Creature Feature: Chelsea Siren, Enchantress of the Stage


Drag has been around for ages, but within the last few years, it’s becoming an increasingly more popular art form in and out of the LGBTQ+ community. Yet, there remains a mysterious and rare facet of drag that has yet to hit the mainstream, known as the bio queen. Also known as faux queens, these female female impersonators can be found cohabiting a stage with other queens while maintaining similar aesthetics with less tucking. Such is the case of the mystical Chelsea Siren. As gender lines become increasingly more blurred, individual outliers like Siren are seizing the opportunity to submerge into a community that is mainly inhabited by males assigned at birth.

Born Chelsea Neider, Siren says she came into her true form just shy of two years ago, when she first became introduced to the Bad Kids Collective right here in Salt Lake. She fell in love with the founding mother, Cartel, and has been a constant fan and supporter ever since. Currently a professional graphic designer, Chelsea has always wanted to be an artist. Her primary medium of choice, however, is her own body. “I’ve always wanted to make myself an art piece, and I’ve always wanted to perform, but I’ve never had the courage to do it,” says Siren. “With drag, I’ve actually been able to do it. It’s something that I’ve wanted to do since I was just a shy little kid. I feel like I’ve always done drag. It’s just official now.”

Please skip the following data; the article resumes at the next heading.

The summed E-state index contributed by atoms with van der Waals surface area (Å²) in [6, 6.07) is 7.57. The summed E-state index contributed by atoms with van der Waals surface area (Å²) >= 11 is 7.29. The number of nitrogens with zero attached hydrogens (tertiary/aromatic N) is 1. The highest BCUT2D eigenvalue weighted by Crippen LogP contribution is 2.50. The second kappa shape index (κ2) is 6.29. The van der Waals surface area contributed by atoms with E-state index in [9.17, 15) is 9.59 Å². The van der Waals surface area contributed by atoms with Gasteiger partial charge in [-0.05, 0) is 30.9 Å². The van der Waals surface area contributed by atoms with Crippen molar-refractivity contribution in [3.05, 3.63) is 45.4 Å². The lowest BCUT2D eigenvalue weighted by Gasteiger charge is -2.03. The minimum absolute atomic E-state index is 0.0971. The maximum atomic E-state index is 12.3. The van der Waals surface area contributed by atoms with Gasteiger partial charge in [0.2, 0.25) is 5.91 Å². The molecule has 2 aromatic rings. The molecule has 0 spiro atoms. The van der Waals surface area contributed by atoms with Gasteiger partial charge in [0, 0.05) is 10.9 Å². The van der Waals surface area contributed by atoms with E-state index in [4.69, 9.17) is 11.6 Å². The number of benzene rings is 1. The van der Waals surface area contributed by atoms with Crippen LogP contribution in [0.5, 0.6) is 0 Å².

Hers is a classic story, the tale of a fair and modest young maiden who simply needed a stage and the right audience to be coaxed down from her tower. After being introduced to the Bad Kids, she knew that she was ready for something different and their message fit in with hers perfectly. “I was finally at a point in my life where I wasn’t that shy little girl anymore.” Siren seems to me a lot of things—warm and tough and strong—but shy is definitely not one of them.

Siren chooses to showcase herself and her love of fantasy through her performances and has been seen in a number of handmade costumes that transformed her goddess-like body into aliens and dinosaurs and centaurs. Each show typically consists of her either eating or destroying men, or somehow pleasuring herself without an actual man present. These acts all emphasize the idea of female empowerment and show a fierce young woman who is not afraid to crush her dissidents beneath 10-inch heels with tittie tassels on.